Until this weekend I classed the Muslim cartoon fracas as an interesting story I didn't have time to follow. But with the outrage yielding some of the most violent attacks the Middle East has seen lately (outside of Iraq, that is) - namely the sacking of the Danish consulate in Beirut and of the Danish and Norwegian embassies in Damascus - the protesters have gotten what they clearly are after: a closer look from the Western media.
The story is labyrinthine and goes something like this: A Danish children's book author penned a tale about the Mohammed and couldn't find an illustrator willing to buck a supposed Muslim prohibition on images of the prophet (think Salman Rushdie and Theo Van Gogh).
Hearing that story, a Danish newspaper called Jyllands Posten challenged a group of cartoonists to interpret Mohammad. They came up with images including one in which his turban was a bomb with the lit wick. The paper published these back in September, and the uproar has mounted steadily fueled by a variety of half-apologies wrapped within defenses of freedom of speech. Several European papers reprinted the images last week, whereas American papers for the most part have not. The images themselves and a detailed chronology of the affair are available at Wikipedia.
So, what the hell's really going on? It's hard to remember the last time anyone got seriously mad at the Scandinavians. After all, the Danish are among the west's most generous aid donors (however, those funds have been cut back in the last few years under a right-wing government). Denmark was part of the original coalition in the Iraq war and has about 500 men in serving in Iraq.
The issues are complex. There's no question that Jyllands-Posten and other newspapers had the right to publish the images. For those that republished them knowing their incendiary impact, thorny questions of balancing newsworthiness with sensitivity arise: Egyptian papers routinely publish offensive anti-Semitic images; yet it might be legitimate for another paper to republish some of these in a story about the Egyptian media's hostility to Jews.
While attributing the acts of an independent newspaper to the Danish government betrays a lack of understanding of how a free press works, Copenhagen may have waited too long to sit down with Muslim leaders over the crisis, inadvertently fueling its escalation.
For those trying to take a step back and interpret, at least two things are worth talking about.
One is the rise of virulent Muslim extremism in Europe, fueling violent outbreaks that seem to be coming more and more frequently - the train attacks in Spain, the London subway bombings, the French riots last summer.
The tension goes deep, with some Europeans feeling that to completely accommodate Muslims in their midst would be to surrender the enlightened, secular ideals on which Europe was built (thus the French headscarf kerfuffle a few years back). But the longer Europe goes without forging a broad two-way accommodation with its growing immigrant populations, the worse the extremism and resentment will get.
These days many European Muslims face the 21st century dilemma of whether to become a jihadi or a dentist. Their governments need to take urgent steps to tip those scales - improving education, extending economic opportunity, protecting civil rights, forging close alliances with pragmatic Muslim leaders - or find themselves hostage to terrorist attacks at home that will shred the very ideals they believe they are defending.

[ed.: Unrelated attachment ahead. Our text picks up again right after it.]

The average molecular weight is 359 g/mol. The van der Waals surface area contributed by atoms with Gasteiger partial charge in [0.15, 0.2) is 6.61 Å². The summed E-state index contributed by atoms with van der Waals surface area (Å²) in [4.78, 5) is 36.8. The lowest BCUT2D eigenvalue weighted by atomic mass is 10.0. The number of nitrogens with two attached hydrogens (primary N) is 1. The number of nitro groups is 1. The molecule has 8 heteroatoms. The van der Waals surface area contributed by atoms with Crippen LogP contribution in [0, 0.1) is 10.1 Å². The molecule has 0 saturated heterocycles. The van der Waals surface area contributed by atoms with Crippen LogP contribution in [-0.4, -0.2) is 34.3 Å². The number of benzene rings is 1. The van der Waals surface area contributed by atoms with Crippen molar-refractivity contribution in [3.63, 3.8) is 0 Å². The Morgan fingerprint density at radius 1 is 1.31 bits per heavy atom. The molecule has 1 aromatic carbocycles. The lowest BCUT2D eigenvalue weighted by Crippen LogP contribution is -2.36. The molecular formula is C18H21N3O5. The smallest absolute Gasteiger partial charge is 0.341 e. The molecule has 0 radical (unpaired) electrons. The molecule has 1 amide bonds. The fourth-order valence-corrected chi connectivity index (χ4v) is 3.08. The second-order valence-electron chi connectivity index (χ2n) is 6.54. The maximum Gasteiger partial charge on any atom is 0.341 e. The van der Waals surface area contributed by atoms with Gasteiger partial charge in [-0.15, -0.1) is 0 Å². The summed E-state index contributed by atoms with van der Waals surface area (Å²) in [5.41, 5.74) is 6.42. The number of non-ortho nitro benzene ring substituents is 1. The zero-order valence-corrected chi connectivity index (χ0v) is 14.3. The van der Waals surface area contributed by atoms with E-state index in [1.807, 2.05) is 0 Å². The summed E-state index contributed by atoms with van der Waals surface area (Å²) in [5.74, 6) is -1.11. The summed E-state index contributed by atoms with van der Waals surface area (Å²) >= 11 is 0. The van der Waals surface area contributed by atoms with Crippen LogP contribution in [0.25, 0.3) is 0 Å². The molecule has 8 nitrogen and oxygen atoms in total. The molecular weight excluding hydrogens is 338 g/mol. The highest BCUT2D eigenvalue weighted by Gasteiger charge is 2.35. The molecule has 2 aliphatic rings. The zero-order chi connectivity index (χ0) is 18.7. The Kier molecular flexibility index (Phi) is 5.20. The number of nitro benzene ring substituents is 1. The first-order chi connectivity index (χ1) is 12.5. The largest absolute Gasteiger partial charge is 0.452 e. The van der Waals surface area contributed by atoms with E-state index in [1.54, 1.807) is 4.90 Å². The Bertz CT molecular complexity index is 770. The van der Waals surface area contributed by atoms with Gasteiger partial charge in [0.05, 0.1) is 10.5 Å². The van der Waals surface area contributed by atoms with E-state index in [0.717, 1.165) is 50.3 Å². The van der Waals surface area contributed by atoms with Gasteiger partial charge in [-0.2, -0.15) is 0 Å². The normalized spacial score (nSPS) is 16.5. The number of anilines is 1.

Unfortunately Denmark 's moving in the wrong direction, enforcing required Danish lessons and stricter marriage and citizenship laws. Europe needs to mount a full court press that's part civil rights era-style reconciliation/integration between majority and minority groups, part War on Poverty-style efforts to combat Muslim unemployment, economic deprivation and social isolation, and part War on Terror-type efforts to identify and crack-down on violent radicals. And they need to do it soon.
This battle of ideas (which will wind up being at least as much a battle of experience - namely what is the experience of young Muslims who wind up deciding whether to apply to a Bin Laden training camp on the Afghan border or the Royal College of Dentistry) waged within Europe could turn out to be as important to combating terror as any United States efforts at rapprochement in the Middle East.
The second observation relates to something I wrote about once before here: Shibley Telhami's concept of the "prism of pain" (forgive me, Prof. Telhami, lest I distort your prism) through which groups and sub-cultures view the world. The most painful event or phenomenon becomes the lens through which all else is viewed: for the Jews, the Holocaust; for African-Americans, slavery; for black South Africans, apartheid; for Muslims, Western incursions and insults.
The cartoons have unmistakably clouded the prism of Muslims around the world (protests are surfacing in Pakistan and Indonesia, as well as Europe and the Middle East). But its also clear that the prism itself is thickening and distorting to the point where a printed caricature can trigger violent protests around the world (the way a rumor about a Koran flushed down the toilet did last Spring). The depth of the "pain" felt by Muslims (to generalize grossly) as a result of of felt offenses by the West has deepened in recent years and specifically since the start of the Iraq war. Almost anything now risks being distorted and, at the same time, the Muslim prism is getting harder to penetrate, making it more difficult for the west and Muslims to communicate and see eye to eye.
One reason for targeting Scandinavian diplomatic facilities may simply be that they can: American installations have been fortified to the tune of billions. These incidents are more evidence that Karen Hughes and Iraqi elections aside, relations between the West and the Muslim world are moving in the wrong direction.